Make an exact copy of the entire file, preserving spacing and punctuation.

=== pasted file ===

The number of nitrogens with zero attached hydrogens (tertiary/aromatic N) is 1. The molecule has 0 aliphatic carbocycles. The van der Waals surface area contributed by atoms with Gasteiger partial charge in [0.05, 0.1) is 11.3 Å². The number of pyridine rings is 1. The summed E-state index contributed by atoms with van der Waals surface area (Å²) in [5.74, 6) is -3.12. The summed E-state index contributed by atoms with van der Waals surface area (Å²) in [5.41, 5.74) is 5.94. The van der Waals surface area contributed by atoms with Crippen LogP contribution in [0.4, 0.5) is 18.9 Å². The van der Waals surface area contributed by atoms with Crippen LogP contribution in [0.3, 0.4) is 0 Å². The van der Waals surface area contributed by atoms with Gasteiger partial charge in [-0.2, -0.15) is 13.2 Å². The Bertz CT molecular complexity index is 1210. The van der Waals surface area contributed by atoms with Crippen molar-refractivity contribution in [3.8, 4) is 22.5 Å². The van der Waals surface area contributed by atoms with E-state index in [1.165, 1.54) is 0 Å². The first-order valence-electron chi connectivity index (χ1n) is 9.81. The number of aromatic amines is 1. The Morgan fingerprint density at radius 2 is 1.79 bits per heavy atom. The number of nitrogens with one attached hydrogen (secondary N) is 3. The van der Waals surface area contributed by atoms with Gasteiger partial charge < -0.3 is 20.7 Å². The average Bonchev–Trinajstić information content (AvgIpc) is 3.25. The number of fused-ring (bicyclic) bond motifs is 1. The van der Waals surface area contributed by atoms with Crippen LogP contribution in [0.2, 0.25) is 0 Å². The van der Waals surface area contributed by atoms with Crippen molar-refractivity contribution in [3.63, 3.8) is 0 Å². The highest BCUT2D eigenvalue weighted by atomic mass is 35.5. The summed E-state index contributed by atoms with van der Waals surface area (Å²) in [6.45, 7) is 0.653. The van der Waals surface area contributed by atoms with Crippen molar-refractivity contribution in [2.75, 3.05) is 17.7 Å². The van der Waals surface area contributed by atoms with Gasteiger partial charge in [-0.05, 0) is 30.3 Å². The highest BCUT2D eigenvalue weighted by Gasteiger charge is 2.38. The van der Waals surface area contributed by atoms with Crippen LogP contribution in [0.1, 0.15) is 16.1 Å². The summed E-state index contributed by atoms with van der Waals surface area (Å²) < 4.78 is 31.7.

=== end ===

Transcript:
The number of nitrogens with zero attached hydrogens (tertiary/aromatic N) is 1. The molecule has 0 aliphatic carbocycles. The van der Waals surface area contributed by atoms with Gasteiger partial charge in [0.05, 0.1) is 11.3 Å². The number of pyridine rings is 1. The summed E-state index contributed by atoms with van der Waals surface area (Å²) in [5.74, 6) is -3.12. The summed E-state index contributed by atoms with van der Waals surface area (Å²) in [5.41, 5.74) is 5.94. The van der Waals surface area contributed by atoms with Crippen LogP contribution in [0.4, 0.5) is 18.9 Å². The van der Waals surface area contributed by atoms with Crippen LogP contribution in [0.3, 0.4) is 0 Å². The van der Waals surface area contributed by atoms with Gasteiger partial charge in [-0.2, -0.15) is 13.2 Å². The Bertz CT molecular complexity index is 1210. The van der Waals surface area contributed by atoms with Crippen molar-refractivity contribution in [3.8, 4) is 22.5 Å². The van der Waals surface area contributed by atoms with E-state index in [1.165, 1.54) is 0 Å². The first-order valence-electron chi connectivity index (χ1n) is 9.81. The number of aromatic amines is 1. The Morgan fingerprint density at radius 2 is 1.79 bits per heavy atom. The number of nitrogens with one attached hydrogen (secondary N) is 3. The van der Waals surface area contributed by atoms with Gasteiger partial charge < -0.3 is 20.7 Å². The average Bonchev–Trinajstić information content (AvgIpc) is 3.25. The number of fused-ring (bicyclic) bond motifs is 1. The van der Waals surface area contributed by atoms with Crippen LogP contribution in [0.2, 0.25) is 0 Å². The van der Waals surface area contributed by atoms with Crippen molar-refractivity contribution in [3.63, 3.8) is 0 Å². The highest BCUT2D eigenvalue weighted by atomic mass is 35.5. The summed E-state index contributed by atoms with van der Waals surface area (Å²) in [6.45, 7) is 0.653. The van der Waals surface area contributed by atoms with Crippen molar-refractivity contribution in [2.75, 3.05) is 17.7 Å². The van der Waals surface area contributed by atoms with Gasteiger partial charge in [-0.05, 0) is 30.3 Å². The highest BCUT2D eigenvalue weighted by Gasteiger charge is 2.38. The van der Waals surface area contributed by atoms with Crippen LogP contribution in [0.1, 0.15) is 16.1 Å². The summed E-state index contributed by atoms with van der Waals surface area (Å²) < 4.78 is 31.7.